Lynch Confirmation Isn't the End of the Holder Era
She won't make things better, but it's hard to see it getting worse.
After announcing he was stepping down last September pending his replacement, it’s a sure bet that Eric Holder didn’t figure he’d still be at work when the cherry blossoms returned to our nation’s capital. But when the Democrats who controlled the Senate at the time decided to concentrate on other priorities, the Loretta Lynch confirmation languished until the new GOP majority took control in January.
But while Republicans rightfully expressed their concerns on Lynch’s amnesty stance during Senate hearings — she noted, “I believe that the right and the obligation to work is one that’s shared by everyone in this country regardless of how they came here” — there were still more than enough to vote with all 46 Democrats for her confirmation. Unsurprisingly, most of the 10 Republicans came from the moderate wing of the Senate GOP: Kelly Ayotte, Thad Cochran, Susan Collins, Jeff Flake, Lindsey Graham, Orrin Hatch, Ron Johnson, Mark Kirk, Rob Portman and Majority Leader Mitch McConnell. Johnson, Kirk and Portman are up for election in 2016, and Lindsey Graham is strongly considering a presidential bid. (Fellow presidential hopefuls Rand Paul and Marco Rubio voted against confirmation while Ted Cruz was the lone non-voter in the 56-43 tally.)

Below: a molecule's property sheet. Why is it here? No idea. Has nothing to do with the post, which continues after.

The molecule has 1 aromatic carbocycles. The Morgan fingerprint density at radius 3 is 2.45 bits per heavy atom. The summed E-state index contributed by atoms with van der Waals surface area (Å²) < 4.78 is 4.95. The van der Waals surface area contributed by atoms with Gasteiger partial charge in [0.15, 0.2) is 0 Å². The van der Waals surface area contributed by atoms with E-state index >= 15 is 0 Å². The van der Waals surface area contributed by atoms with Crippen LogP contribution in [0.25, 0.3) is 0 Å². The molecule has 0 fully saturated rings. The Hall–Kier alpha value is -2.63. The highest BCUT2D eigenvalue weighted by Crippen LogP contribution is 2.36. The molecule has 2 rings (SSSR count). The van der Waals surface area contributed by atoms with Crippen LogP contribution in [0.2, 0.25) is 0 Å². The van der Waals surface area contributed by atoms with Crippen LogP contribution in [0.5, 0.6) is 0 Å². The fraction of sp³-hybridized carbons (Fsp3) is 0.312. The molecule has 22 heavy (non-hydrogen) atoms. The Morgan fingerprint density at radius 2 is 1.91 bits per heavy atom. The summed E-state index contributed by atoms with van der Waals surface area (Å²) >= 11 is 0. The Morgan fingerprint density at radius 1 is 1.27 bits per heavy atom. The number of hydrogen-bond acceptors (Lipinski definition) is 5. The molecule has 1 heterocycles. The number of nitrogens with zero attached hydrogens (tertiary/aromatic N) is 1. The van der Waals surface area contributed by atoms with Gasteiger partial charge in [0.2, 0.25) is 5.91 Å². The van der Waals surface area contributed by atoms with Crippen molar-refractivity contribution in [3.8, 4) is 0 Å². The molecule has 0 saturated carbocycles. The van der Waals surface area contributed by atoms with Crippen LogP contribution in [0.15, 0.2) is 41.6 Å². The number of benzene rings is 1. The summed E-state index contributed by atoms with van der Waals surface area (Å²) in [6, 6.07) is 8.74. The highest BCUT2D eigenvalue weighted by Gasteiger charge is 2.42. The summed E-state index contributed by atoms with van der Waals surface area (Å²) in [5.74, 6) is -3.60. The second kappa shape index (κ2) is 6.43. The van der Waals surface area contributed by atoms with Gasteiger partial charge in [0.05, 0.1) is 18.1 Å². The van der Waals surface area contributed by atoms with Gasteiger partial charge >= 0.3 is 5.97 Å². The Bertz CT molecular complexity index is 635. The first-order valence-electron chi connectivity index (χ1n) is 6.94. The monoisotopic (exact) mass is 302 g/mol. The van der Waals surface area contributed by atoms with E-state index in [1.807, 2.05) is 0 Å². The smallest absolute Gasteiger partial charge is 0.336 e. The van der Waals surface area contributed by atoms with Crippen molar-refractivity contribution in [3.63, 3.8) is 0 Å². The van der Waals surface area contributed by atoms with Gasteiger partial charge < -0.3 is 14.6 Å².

So that’s the bad news. But one good thing came out of the long process: Mitch McConnell used the prospect of blocking the confirmation vote to extract a vote on a human trafficking bill Democrats were holding up over abortion-funding language. As The Wall Street Journal editorial staff put it, “The episode illustrates that the Senate’s advice and consent power offers political leverage that government shutdowns and impeachment do not.” Unfortunately, McConnell didn’t use this leverage to extract concessions on executive amnesty or entitlement reform, but small victories are still victories.
Time will tell whether Lynch will be the obstructionist Eric Holder was. But while Democrats are making hay over Lynch being the first black female attorney general, the overriding question is whether the former U.S. attorney for the Eastern District of New York can make the transition to a much larger stage while upholding Rule of Law. It’s not likely things will get much better at the Justice Department over the next two years, but Lynch would at least be hard pressed to make things worse.